While campaigning for the 2012 assembly elections, Modi made extensive use of holograms and other technologies allowing him to reach a large number of people,[117] something he would repeat in the 2014 general election. In the 2012 Gujarat Legislative Assembly elections, Modi won the constituency of Maninagar by 86,373 votes over Shweta Bhatt, the INC candidate and wife of Sanjiv Bhatt.[162] The BJP won 115 of the 182 seats, continuing its majority during his tenure[163] and allowing the party to form the government (as it had in Gujarat since 1995).[164] In later by-elections the BJP won four more assembly seats and two Lok Sabha seats held by the INC, although Modi did not campaign for its candidates.[165] In 2013, the Wharton India Economic Forum (WIEF) at the Wharton School of the University of Pennsylvania cancelled a keynote video-conference speech by Modi following protests by Indian-Americans.[166] After his election as prime minister, Modi resigned as the chief minister and as an MLA from Maninagar on 21 May 2014. Anandiben Patel succeeded him as the chief minister.[167]

Indian general elections

In September 2013 Modi was named the BJP's candidate for prime minister in the 2014 Lok Sabha election.[168][169] Several BJP leaders expressed opposition to Modi's candidature,[170] including BJP founding member L. K. Advani, who cited concern with leaders who were "concerned with their personal agendas".[171] Modi played a dominant role in the BJP's election campaign.[172][173] Several people who voted for the BJP stated that if Modi had not been the prime-ministerial candidate, they would have voted for another party.[168][174][175] The focus on Modi as an individual was unusual for a BJP election campaign.[170][176] The election was described as a referendum on Narendra Modi.[155]

Modi meets his mother after winning the 2014 elections

During the campaign, Modi focused on the corruption scandals under the previous INC government, and played on his image as a politician who had created a high rate of GDP growth in Gujarat.[155][170] Modi projected himself as a person who could bring about "development," without focus on any specific policies.[170] His message found support among young Indians and among middle-class citizens.[155] The BJP under Modi was able to downplay concerns about the protection of religious minorities and Modi's commitment to secularism, areas in which he had previously received criticism.[155] Prior to the election Modi's image in the media had centered around his role in the 2002 Gujarat riots, but during the campaign the BJP was able to shift this to a focus on Modi's neoliberal ideology and the Gujarat model of development,[173] although Hindutva remained a significant part of its campaign.[170][174][14] The BJP's campaign was assisted by its wide influence in the media.[160] Modi's campaign blitz cost approximately 50 billion (US$720 million),[155] and received extensive financial support from corporate donors.[160] In addition to more conventional campaign methods, Modi made extensive use of social media,[155][170] and addressed more than 1000 rallies via hologram appearances.[14]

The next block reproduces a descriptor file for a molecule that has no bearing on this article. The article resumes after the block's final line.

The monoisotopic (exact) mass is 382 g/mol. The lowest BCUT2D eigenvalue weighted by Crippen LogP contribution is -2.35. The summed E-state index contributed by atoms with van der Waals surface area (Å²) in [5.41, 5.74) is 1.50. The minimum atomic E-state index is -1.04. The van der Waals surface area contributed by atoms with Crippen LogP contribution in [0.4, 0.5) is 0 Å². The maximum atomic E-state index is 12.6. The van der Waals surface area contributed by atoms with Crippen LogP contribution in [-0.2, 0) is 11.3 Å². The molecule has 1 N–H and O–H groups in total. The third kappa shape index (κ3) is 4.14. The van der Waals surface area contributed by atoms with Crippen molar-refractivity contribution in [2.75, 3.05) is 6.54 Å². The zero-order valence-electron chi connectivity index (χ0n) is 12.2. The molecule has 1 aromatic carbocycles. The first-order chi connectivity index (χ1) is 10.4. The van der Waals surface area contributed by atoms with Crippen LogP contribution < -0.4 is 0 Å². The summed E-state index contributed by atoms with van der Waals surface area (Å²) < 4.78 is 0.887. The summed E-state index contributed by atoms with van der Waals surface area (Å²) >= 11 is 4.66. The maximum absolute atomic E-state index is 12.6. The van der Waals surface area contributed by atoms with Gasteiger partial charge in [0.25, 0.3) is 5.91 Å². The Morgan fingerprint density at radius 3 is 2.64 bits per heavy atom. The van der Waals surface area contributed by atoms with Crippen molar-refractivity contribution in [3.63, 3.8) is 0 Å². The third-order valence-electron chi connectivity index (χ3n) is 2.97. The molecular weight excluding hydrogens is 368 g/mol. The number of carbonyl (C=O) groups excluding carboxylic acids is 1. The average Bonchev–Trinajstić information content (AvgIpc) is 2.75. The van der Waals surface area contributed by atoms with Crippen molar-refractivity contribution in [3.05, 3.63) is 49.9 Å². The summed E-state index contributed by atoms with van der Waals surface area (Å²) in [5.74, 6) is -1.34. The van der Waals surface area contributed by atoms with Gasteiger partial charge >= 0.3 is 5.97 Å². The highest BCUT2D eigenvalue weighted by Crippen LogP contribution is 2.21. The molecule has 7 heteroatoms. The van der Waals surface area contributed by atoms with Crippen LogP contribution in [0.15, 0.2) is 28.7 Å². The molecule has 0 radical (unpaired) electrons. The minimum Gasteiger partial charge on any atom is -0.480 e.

The BJP won 31% of the vote,[13] and more than doubled its tally in the Lok Sabha to 282, becoming the first party to win a majority of seats on its own since 1984.[173][174] Voter dissatisfaction with the INC, as well as with regional parties in North India, was another reason for the success of the BJP,[174] as was the support from the RSS.[170] In states such as Uttar Pradesh in which the BJP performed well, it drew exceptionally high support from upper-caste Hindus, although the 10 percent of Muslim votes won was more than it had won before. It performed particularly well in parts of the country that had recently experienced violence between Hindus and Muslims.[174] The magnitude of the BJP's victory led many commentators to say that the election constituted a political realignment away from progressive parties and towards the right-wing.[155][174][177][178] Modi's tweet announcing his victory was described as being emblematic of the political realignment away from a secular, socialist state towards capitalism and Hindu cultural nationalism.[179]

Modi himself was a candidate for the Lok Sabha in two constituencies: Varanasi and Vadodara.[180] He won in both constituencies, defeating Aam Aadmi Party leader Arvind Kejriwal in Varanasi and Madhusudan Mistry of the INC in Vadodara by 570,128 votes.[181] Modi, who was unanimously elected leader of the BJP, was appointed prime minister by India's president.[182][183] To comply with the law that an MP cannot represent more than one constituency, he vacated the Vadodara seat.[184]

Prime Minister

Modi with the Chief Minister of Nagaland, T. R. Zeliang, and Naga people in Northeast India, December 2014

Governance and other initiatives

Modi was sworn in as the Prime Minister of India on 26 May 2014. He became the first Prime Minister born after India's independence from the British Empire.[185] His first year as prime minister saw significant centralisation of power relative to previous administrations.[128][186] Modi's efforts at centralisation have been linked to an increase in the number of senior administration officials resigning their positions.[128] Initially lacking a majority in the Rajya Sabha, or upper house of Indian Parliament, Modi passed a number of ordinances to enact his policies, leading to further centralisation of power.[187] The government also passed a bill increasing the control that it had over the appointment of judges, and reducing that of the judiciary.[13]